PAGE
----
The developer (apparently a bit overeager to get the permit conditions signed off) then recorded a deed transferring the open space parcel to the homeowners association before a homeowners association had even been formed. The developer did later incorporate a homeowners association, but the neighborhood’s new residents apparently didn’t do anything with it and the Secretary of State dissolved it in 1983 after several years of inactivity.
MEANWHILE, the construction of the neighborhood having blocked all other routes, the trail across the open space parcel became more heavily trafficked than in the past. Travel by this route was also made easier by the construction of a paved emergency access lane along much of the trail’s length.
Years went by. People used the trail. People lived in the neighborhood. No one had a problem with that.
THEN, sometime around the year 2000, someone got curious about who was supposed to be maintaining the property (probably due to worries about fire since an understory of highly flammable non-native vegetation was building up) and it came to light that the parcel belonged to a non-existent homeowners association. The city then suggested that the neighborhood form a homeowners association and deed the property to the city so the city could maintain it as parkland.
This idea sounded good to the property owners so they incorporated a new homeowners association (the Huckleberry Hill Homeowners Association) and formally offered the property to the city.
BUT, there were two property owners in the neighborhood that didn’t like this idea and they sued the new Homeowners Association. Not wanting to step into the middle of this litigation the city declined to accept the property (a mistake they are no doubt regretting today) saying they would wait until the lawsuit was resolved.
As the lawsuit dragged on, more Huckleberry Ridge homeowners began supporting the idea that the neighborhood should keep the property and the city was roped into the litigation as the property owners began to assert that the public had no right of access and that the city was obligated to maintain the property at no cost to the Homeowners Association.
SOMEWHERE ALONG THE LINE, some Huckleberry Ridge residents apparently began confronting walkers on the trail and trying to prevent people from using the route. They, or the Homeowners Association, put up the silly No Trespassing signs warning walkers not to stray from the trail and bad feelings began to escalate.
AT THIS POINT, the court has made preliminary findings that there is no formal easement for public access (not a surprise since the public’s right to use the route is based on historic use – not on a written easement) and that the city is not obligated to maintain the Homeowners Association’s property for them (again, not exactly a surprise).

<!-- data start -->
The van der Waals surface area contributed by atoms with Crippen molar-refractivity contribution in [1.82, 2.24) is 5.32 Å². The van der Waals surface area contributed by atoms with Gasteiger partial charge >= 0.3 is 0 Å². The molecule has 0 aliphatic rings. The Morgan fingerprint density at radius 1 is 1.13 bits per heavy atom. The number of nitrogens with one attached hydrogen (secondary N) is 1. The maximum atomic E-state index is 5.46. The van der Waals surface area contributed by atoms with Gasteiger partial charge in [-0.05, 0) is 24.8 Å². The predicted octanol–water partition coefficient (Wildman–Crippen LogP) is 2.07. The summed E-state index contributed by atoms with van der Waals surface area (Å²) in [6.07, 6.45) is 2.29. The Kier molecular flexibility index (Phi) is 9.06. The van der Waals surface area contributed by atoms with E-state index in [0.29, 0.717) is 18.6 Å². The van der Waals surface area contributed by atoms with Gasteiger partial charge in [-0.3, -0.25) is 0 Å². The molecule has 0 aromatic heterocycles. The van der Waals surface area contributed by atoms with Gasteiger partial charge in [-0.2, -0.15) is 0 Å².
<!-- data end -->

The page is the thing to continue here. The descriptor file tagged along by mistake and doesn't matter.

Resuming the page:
SO NOW, the Homeowners Association and residents have to decide if they really want to go to trial on all of this. Assuming the court isn’t going to order the city to maintain the property for them as their private park, their options are:
1) Keep the property, try to get the court to bar public access, and pay to maintain it themselves (if they don’t maintain it, the city says it will do it for them and charge them – about $30,000 for the first year, less after that for upkeep) or;
2) Give the property to the city, let the city maintain it, and chill out about people walking on the trail.
Option 2 looks pretty sensible to us, but considering that they’re insane enough to spend their hard earned cash asking a judge to bar a Mother’s Day hike, we doubt common sense will be a factor in the decision.
Oh yeah. And the judge turned down the request to bar the Mother’s Day hike.
Find out more about it by checking the Save the Trail website.
Update: Court Rules in Favor of Public Access!
Another Update: Cops, Cake & Calochortus at 2nd Annual Mother’s Day Hike!
Nice, summary, Damn Boy, You can write…….
A tremendous summation of the Abject Absurdity inherent in a possible shutdown of the Trail. This post is now linked on the RightToHike.org site, so be prepared for a server meltdown caused by the vast volumes of web traffic from that direction….
I knew there was a problem when I saw that bulldozer in the woods.
Looks like the plaintiffs in the infamous Parcel B courtroom drama now have ninety thousand reasons not to complain about the outcome of the case.
More at http://righttohike.org